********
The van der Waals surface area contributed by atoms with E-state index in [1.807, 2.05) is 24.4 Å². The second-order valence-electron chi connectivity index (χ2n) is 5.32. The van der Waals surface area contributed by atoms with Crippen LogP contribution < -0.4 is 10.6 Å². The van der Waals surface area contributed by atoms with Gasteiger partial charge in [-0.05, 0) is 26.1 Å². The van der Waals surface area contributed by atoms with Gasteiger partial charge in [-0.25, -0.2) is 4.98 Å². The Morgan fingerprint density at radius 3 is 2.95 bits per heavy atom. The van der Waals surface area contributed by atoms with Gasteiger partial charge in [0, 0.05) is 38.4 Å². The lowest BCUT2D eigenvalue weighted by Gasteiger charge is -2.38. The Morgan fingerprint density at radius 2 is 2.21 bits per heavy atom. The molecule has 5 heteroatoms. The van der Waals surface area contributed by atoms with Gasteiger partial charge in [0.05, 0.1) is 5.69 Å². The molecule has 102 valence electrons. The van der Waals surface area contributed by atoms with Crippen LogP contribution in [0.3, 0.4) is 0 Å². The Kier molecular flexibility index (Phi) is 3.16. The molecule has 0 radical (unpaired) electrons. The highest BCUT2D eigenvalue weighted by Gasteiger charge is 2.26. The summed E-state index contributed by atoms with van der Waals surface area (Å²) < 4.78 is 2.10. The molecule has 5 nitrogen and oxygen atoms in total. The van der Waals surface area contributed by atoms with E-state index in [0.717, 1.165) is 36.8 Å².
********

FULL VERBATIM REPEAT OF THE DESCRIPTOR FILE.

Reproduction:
The van der Waals surface area contributed by atoms with E-state index in [1.807, 2.05) is 24.4 Å². The second-order valence-electron chi connectivity index (χ2n) is 5.32. The van der Waals surface area contributed by atoms with Crippen LogP contribution < -0.4 is 10.6 Å². The van der Waals surface area contributed by atoms with Gasteiger partial charge in [-0.05, 0) is 26.1 Å². The van der Waals surface area contributed by atoms with Gasteiger partial charge in [-0.25, -0.2) is 4.98 Å². The Morgan fingerprint density at radius 3 is 2.95 bits per heavy atom. The van der Waals surface area contributed by atoms with Gasteiger partial charge in [0, 0.05) is 38.4 Å². The lowest BCUT2D eigenvalue weighted by Gasteiger charge is -2.38. The Morgan fingerprint density at radius 2 is 2.21 bits per heavy atom. The molecule has 5 heteroatoms. The van der Waals surface area contributed by atoms with Gasteiger partial charge in [0.05, 0.1) is 5.69 Å². The molecule has 102 valence electrons. The van der Waals surface area contributed by atoms with Crippen LogP contribution in [0.3, 0.4) is 0 Å². The Kier molecular flexibility index (Phi) is 3.16. The molecule has 0 radical (unpaired) electrons. The highest BCUT2D eigenvalue weighted by Gasteiger charge is 2.26. The summed E-state index contributed by atoms with van der Waals surface area (Å²) < 4.78 is 2.10. The molecule has 5 nitrogen and oxygen atoms in total. The van der Waals surface area contributed by atoms with E-state index in [0.717, 1.165) is 36.8 Å².